It is important to keep your windows closed as this will prevent hot air from entering your home.

Remember to reopen them after the sun goes down to let in cooler air.

When cooking, using your oven and grill less will also help keep the temperature low, and if your kitchen gets really hot, turn on your extractor hood to let the hot air out.

For households that use air conditioning units, be sure to keep the vents clean as this will keep your home cooler and lower your energy costs. Note that you should also have your device serviced at least once a year.

Experts say keeping windows closed in hot weather is a good idea because it keeps hot air out

Experts say keeping windows closed in hot weather is a good idea because it keeps hot air out

Gareth Kloet, energy spokesperson, Go Compare, responds: From an energy standpoint, the cost of running an air conditioning unit will depend on how much energy the unit uses, how many units you have in the house, and how long the air conditioning unit runs. unit to reach the desired temperature.

But it’s important to remember that retail energy prices haven’t been this high in five years, and there are concerns that this will continue to rise, so the operation of a cooling system definitely becomes more expensive.

A better alternative that helps year round would be to insulate your property and consider cavity wall insulation – if it isn’t already installed.

This is because not only does it help keep your home warm in the winter, but it also has the added benefit of keeping it cooler in the summer.

If you are thinking about cavity wall insulation, you should seek the advice of a professional cavity wall installer, who will undertake an investigation to make sure your home is suitable.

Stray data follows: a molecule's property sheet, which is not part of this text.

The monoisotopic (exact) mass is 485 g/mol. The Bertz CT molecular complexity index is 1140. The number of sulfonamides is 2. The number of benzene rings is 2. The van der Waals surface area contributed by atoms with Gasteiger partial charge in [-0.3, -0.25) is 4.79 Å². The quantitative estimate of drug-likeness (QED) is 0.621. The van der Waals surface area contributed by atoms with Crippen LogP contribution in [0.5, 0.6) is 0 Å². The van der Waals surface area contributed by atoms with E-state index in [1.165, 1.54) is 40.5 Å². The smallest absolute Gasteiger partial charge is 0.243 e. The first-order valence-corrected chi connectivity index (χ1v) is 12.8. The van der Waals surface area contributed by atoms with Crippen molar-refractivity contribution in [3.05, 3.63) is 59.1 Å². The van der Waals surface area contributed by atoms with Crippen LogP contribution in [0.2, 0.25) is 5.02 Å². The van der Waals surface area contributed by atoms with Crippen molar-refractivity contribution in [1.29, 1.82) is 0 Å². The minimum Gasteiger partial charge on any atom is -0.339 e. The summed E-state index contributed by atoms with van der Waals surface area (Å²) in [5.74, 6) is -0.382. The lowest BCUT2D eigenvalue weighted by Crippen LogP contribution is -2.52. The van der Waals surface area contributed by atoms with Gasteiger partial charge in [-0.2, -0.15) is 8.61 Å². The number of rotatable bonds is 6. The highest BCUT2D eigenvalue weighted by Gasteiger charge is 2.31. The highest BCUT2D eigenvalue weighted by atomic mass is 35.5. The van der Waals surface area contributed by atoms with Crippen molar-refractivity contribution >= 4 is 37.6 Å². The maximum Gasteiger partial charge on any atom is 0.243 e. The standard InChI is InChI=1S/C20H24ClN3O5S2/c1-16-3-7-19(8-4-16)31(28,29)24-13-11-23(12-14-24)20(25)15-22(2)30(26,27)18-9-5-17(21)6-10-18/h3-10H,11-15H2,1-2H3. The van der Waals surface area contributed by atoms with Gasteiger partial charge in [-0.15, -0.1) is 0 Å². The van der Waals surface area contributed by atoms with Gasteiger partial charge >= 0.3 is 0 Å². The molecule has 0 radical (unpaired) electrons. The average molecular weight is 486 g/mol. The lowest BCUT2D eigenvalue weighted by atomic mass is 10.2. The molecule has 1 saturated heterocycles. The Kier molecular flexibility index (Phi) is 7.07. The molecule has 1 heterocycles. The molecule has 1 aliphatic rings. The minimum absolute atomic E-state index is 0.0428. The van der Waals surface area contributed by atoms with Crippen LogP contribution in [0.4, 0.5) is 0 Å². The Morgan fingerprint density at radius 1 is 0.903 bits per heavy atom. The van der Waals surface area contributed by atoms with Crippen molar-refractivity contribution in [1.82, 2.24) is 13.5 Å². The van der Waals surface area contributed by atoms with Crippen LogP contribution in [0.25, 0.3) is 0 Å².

As with any modification to your home, it is also a good idea to inform your home insurer before starting any work.

Portable air conditioning units

As an alternative to fully installed fan or air conditioners, there are a number of portable options on the market.

They can range from prices as low as £ 40 to hundreds, depending on how much wattage you want them to be.

We have selected varying prices so that customers can see what they can get for their money.

Corlitec portable <a class=air conditioner is currently on the market for £ 399.99″ class=”blkBorder img-share” style=”max-width:100%” />

Corlitec portable air conditioner is currently on the market for £ 399.99

Corlitec portable air conditioner (£ 399.99)

This 3-in-1 air conditioner also acts as a two-speed dehumidifier and cooling fan.

It comes with a digital display and can be used with a remote control. There is also a 24 hour timer and a digital display showing the current temperature.

While not the smallest conditioner, it has four wheels on the bottom, which makes it portable.

Dyson Cool Tower Fan (£ 349.99)

One of the most popular fan models, the Dyson Cool fan can be programmed to turn off after preset intervals, from 15 minutes to 9 hours.

It weighs just 2.85 kg and is just over a meter tall. Users can choose from ten airflow settings to get the right temperature.

The Russell Hobbs device is on wheels

The Russell Hobbs device is on wheels

Elitlife Air Cooler (£ 30.99)

An inexpensive option, perfect for those who want short-term relief, the Air Cooler is a 4-in-1 portable mini unit.

It is a combination of air conditioner, desk fan and air humidifier and is equipped with 3 speeds, so users can choose an ideal speed to cool them down.

Russell Hobbs RHPAC3001 (£ 246)

The 3 in 1 portable air conditioner also acts as a dehumidifier which can be useful in winter as well as summer.

The air cooler has a power of 2000W and can be controlled remotely.

It is also on casters and can therefore be moved easily.